To fans of an NFL franchise, two decades can seem like forever when waiting in anticipation for a December home game with playoff implications, and against an opponent with a championship pedigree.


Not since December 7, 1997 — when the Jaguars were battling the Pittsburgh Steelers down to the final week for supremacy in the old AFC Central, but lost 26-20 to the defending AFC champion New England Patriots at then Alltel Stadium – has the city of Jacksonville seemed this stoked for a regular-season home matchup.

Other playoff seasons like 1998, ’99, 2005 and ’07 had plenty of excitement, but there was never the heavyweight-type feel as with Sunday’s game against the Seattle Seahawks because the Jaguars never hosted a big-time opponent in the homestretch of those seasons. When they clinched their last division title at Alltel in the final week of the ’99 season, it was against the bottom-feeder Cincinnati Bengals.

While Seattle is an NFC foe with whom the Jaguars have no legitimate rivalry (only six previous meetings), this matchup has evolved into sort of a perfect storm. It goes well beyond the 8-4 Seahawks being in a dogfight with the Los Angeles Rams for the NFC West crown, just like the 8-4 Jaguars are seemingly headed for an AFC South-deciding showdown on New Year’s Eve in Nashville against the division co-leader Tennessee Titans.

No, this game is about Seattle’s proud, beaten-up “Legion of Boom” defense trying to affirm its stalwart reputation against possibly the NFL’s next great defense in “Sacksonville.” It’s about an ascending unit molded by defensive coordinator Todd Wash in the Seahawks’ image — led by Calais Campbell, Yannick Ngakoue, Malik Jackson, Jalen Ramsey and A.J. Bouye – trying to establish its own identity by neutralizing Seattle quarterback and MVP candidate Russell Wilson.

“This one’s big for a lot of reasons,” said Episcopal High coach and former Jaguars quarterback Mark Brunell (1995-2003). “You got to be out in the community. I do a [Jaguars] TV show on Monday nights and there’s a real buzz. It just feels like people are absolutely thrilled and excited about what this team can do. Nobody’s bad-mouthing the Jaguars, the coach or the quarterback. There’s a feeling out there that the Jaguars are back.

“I think the Pittsburgh game [30-9 win on October 8] got people’s attention. Since then, we haven’t gone up against an opponent that we’re not supposed to beat. To have the Seahawks come to our place and if we beat them, that’s a sure sign this team is for real. This is a defining moment, a true test of where our team is.”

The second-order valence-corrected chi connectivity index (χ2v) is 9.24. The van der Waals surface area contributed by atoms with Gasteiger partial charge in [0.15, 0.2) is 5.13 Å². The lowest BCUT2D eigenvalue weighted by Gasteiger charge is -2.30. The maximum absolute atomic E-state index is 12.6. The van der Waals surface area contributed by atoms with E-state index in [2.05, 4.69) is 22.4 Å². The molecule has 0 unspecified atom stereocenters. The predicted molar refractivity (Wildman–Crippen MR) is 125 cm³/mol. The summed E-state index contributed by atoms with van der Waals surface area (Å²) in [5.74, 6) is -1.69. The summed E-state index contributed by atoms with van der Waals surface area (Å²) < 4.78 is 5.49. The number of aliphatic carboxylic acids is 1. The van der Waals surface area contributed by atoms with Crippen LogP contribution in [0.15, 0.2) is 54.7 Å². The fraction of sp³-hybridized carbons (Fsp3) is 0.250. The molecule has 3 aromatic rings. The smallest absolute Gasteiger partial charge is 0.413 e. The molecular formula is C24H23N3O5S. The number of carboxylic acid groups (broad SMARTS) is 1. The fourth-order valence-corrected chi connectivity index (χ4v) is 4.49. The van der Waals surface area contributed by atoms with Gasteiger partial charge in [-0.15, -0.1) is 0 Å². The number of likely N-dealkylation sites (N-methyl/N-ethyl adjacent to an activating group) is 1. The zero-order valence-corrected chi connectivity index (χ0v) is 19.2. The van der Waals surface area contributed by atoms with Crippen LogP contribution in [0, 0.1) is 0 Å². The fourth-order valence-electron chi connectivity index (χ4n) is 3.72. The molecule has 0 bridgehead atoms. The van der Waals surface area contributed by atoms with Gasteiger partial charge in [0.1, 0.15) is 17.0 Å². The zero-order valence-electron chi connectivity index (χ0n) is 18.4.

Predictably, head coach Doug Marrone wants no part of making the Seattle game bigger than any other game, but he has to know his defense, especially the talkative Ramsey, will approach this matchup as if it’s a challenge to the Jaguars’ manhood.

With the NFL flexing this game to a national TV slot at 4:25 p.m., and the Seahawks coming off an impressive 24-10 takedown of NFC title contender Philadelphia Eagles by riding Wilson’s coattails (246 yards passing, 3 TDs), it’s setting up as the most anticipated game this city has felt in literally a generation. The league is basically saying to the Jaguars: “You’ve been pleading for national respect, so here’s your chance to get some.”

While Jaguars’ fans and some players might allow themselves to enjoy this week’s hype, don’t expect Marrone to get caught up in it.

“It’s something I talk about each week as far as our focus and let’s make sure we’re taking care of today,” said Marrone. “Don’t let what is said on the outside get you up or down. It’d be out of the norm if I mentioned, ‘Hey, now we’re playing an important game.’

“We’re getting ready for the fourth quarter [of the season] and we have an opportunity to win a football game. Let’s not try to look too far ahead. I talk to them like that constantly throughout the season. If you do change, I think it can cause problems.”

Well, with all due respect to Marrone, the hell with dialing down the hype. After a decade of Decembers when all this team had to look forward to was free agency and the NFL draft, why not get a little carried away?

By all means, this city should be caught up in the Jaguars’ No. 1-ranked defense trying to beat one of the league’s clutch quarterbacks into submission. They intercepted the Steelers’ Ben Roethlisberger a career-record five times, so who can’t get excited about the prospect of the D-line making Wilson’s life miserable or Ramsey exchanging trash talk with Seattle receiver Doug Baldwin?

Jacksonville has waited a long time to feel the NFL spotlight on the Jaguars again. Marrone says front-office czar Tom Coughlin, who served as the head coach during the glory years of the late 1990s, gave this team a glimpse of what that winning environment was like during the summer.

“We had coach [Coughlin] address the team in training camp on it,” said Marrone. “He told them all the things that you mentioned, how the fans were, what the town was like, how exciting things were. He was just trying to paint a picture of what it could be like [in 2017] and what it was like when the team was winning.”

The Jaguars don’t have to wonder anymore. They’re winning now. With Russell Wilson and the Seahawks coming to EverBank Field, even if that Legion of Boom defense is missing big pieces like Richard Sherman and Kam Chancellor, this is an opportunity to capture a city’s heart and gain some national attention.

If this is truly the Jaguars’ time, then show the Seahawks there’s a new bully on the NFL block. (904) 359-4540